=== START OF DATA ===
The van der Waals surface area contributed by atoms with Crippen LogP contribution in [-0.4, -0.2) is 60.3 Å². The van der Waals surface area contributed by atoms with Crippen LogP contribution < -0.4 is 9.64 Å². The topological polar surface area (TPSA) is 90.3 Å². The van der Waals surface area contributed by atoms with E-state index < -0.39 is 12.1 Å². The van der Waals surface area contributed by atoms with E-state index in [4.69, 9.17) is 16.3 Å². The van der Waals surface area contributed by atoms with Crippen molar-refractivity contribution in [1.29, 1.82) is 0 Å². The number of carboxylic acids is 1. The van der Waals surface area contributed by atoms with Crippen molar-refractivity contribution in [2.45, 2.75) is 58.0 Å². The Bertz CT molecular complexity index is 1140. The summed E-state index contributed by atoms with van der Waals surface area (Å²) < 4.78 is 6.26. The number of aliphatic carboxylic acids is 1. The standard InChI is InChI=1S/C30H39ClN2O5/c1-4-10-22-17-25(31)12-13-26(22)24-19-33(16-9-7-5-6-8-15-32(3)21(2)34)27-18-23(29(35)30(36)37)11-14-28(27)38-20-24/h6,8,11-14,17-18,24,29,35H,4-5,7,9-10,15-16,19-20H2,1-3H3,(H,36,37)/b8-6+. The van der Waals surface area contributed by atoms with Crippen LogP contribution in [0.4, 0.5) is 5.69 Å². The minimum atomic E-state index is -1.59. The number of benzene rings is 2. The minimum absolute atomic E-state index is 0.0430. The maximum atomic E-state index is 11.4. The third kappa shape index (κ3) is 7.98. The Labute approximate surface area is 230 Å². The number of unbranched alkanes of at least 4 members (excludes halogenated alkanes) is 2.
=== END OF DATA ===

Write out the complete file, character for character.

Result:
The van der Waals surface area contributed by atoms with Crippen LogP contribution in [-0.4, -0.2) is 60.3 Å². The van der Waals surface area contributed by atoms with Crippen LogP contribution < -0.4 is 9.64 Å². The topological polar surface area (TPSA) is 90.3 Å². The van der Waals surface area contributed by atoms with E-state index < -0.39 is 12.1 Å². The van der Waals surface area contributed by atoms with E-state index in [4.69, 9.17) is 16.3 Å². The van der Waals surface area contributed by atoms with Crippen molar-refractivity contribution in [1.29, 1.82) is 0 Å². The number of carboxylic acids is 1. The van der Waals surface area contributed by atoms with Crippen molar-refractivity contribution in [2.45, 2.75) is 58.0 Å². The Bertz CT molecular complexity index is 1140. The summed E-state index contributed by atoms with van der Waals surface area (Å²) < 4.78 is 6.26. The number of aliphatic carboxylic acids is 1. The standard InChI is InChI=1S/C30H39ClN2O5/c1-4-10-22-17-25(31)12-13-26(22)24-19-33(16-9-7-5-6-8-15-32(3)21(2)34)27-18-23(29(35)30(36)37)11-14-28(27)38-20-24/h6,8,11-14,17-18,24,29,35H,4-5,7,9-10,15-16,19-20H2,1-3H3,(H,36,37)/b8-6+. The van der Waals surface area contributed by atoms with Crippen LogP contribution in [0.4, 0.5) is 5.69 Å². The minimum atomic E-state index is -1.59. The number of benzene rings is 2. The minimum absolute atomic E-state index is 0.0430. The maximum atomic E-state index is 11.4. The third kappa shape index (κ3) is 7.98. The Labute approximate surface area is 230 Å². The number of unbranched alkanes of at least 4 members (excludes halogenated alkanes) is 2.